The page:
|Publication number||US5406070 A|
|Application number||US 08/168,700|
|Publication date||11 Apr 1995|
|Filing date||16 Dec 1993|
|Priority date||16 Dec 1993|
|Also published as||EP0659013A2, EP0659013A3|
|Publication number||08168700, 168700, US 5406070 A, US 5406070A, US-A-5406070, US5406070 A, US5406070A|
|Inventors||Albert D. Edgar, Steven C. Penn|
|Original Assignee||International Business Machines Corporation|
|Export Citation||BiBTeX, EndNote, RefMan|
|Patent Citations (18), Referenced by (35), Classifications (14), Legal Events (12)|
|External Links: USPTO, USPTO Assignment, Espacenet|
1. Technical Field
This invention relates generally to scanning an object and more particularly to correction of light variation during scanning of the object.
2. Background of the Invention
Light sources used in scanning objects vary in brightness, color, and dispersion over time. These variations include rapid flutters of plasma discharge, path or filament oscillation, responses to environmental changes such as temperature, and aging of the light source and light sensor. When these light variations occur during a scan, such as in a line scanning device, waves are generated across the image. In addition, longer term variations result in inefficient use of dynamic capture range, drift and image quality.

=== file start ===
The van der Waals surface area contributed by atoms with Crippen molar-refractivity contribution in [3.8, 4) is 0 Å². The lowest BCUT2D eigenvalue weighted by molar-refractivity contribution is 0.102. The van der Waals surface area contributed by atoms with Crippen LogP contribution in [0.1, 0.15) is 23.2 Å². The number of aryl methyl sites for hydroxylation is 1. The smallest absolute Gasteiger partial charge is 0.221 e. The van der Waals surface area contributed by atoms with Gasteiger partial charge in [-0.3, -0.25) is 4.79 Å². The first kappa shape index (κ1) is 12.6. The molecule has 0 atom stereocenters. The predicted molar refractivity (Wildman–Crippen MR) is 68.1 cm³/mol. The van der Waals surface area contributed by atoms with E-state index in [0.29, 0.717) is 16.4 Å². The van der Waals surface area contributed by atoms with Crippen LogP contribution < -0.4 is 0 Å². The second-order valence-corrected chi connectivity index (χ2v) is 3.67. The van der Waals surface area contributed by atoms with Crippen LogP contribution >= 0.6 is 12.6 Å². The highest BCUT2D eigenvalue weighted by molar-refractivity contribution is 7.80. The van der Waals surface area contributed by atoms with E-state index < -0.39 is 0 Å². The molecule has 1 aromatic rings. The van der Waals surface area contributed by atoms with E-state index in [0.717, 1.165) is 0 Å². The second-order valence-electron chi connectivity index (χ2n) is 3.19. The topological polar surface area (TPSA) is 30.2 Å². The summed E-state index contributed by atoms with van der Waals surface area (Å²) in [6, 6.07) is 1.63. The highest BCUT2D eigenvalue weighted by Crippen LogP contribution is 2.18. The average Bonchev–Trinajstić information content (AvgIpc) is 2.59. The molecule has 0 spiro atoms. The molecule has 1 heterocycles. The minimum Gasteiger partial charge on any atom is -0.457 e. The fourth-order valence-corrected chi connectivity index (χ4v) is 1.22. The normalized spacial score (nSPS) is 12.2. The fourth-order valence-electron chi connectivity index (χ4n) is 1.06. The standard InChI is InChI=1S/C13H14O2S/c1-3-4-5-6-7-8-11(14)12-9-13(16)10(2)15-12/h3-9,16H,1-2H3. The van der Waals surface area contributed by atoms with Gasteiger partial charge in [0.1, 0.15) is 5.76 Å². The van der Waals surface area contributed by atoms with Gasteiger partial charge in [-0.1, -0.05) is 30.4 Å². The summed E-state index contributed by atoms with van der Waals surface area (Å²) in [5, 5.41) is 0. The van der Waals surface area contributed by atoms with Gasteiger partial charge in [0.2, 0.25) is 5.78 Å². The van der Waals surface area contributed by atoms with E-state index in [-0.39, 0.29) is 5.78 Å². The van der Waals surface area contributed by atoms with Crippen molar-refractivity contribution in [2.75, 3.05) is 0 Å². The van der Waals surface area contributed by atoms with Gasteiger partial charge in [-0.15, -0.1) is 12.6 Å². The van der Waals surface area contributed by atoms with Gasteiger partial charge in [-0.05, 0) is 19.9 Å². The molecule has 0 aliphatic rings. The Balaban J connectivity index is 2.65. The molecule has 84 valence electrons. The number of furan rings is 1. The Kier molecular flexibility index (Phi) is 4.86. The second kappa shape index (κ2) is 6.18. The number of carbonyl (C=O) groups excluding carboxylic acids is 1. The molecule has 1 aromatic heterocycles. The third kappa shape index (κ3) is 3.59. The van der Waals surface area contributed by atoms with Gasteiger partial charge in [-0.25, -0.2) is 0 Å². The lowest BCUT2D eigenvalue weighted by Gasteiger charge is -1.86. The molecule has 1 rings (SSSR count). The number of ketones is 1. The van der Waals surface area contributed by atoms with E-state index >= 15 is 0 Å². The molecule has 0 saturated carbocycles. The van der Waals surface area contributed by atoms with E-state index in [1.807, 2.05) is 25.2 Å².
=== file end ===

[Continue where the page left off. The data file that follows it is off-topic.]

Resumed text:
Prior art scanners typically require the light source to be stable to avoid these problems. This results in expensive lamps and power supplies for expensive scanners and degraded images when economics require using less expensive lamps and power supplies. Prior art methods of stabilizing lamps include using more rigid filaments, preheating gas discharge bulbs for 10 minutes before a scan would begin, using temperature control ovens, using very stable power supplies, using multiple photocells, using feedback signals through the power supply, carefully designing lamps to limit plasma turbulence, and frequently recalibrating the equipment to compensate for aging.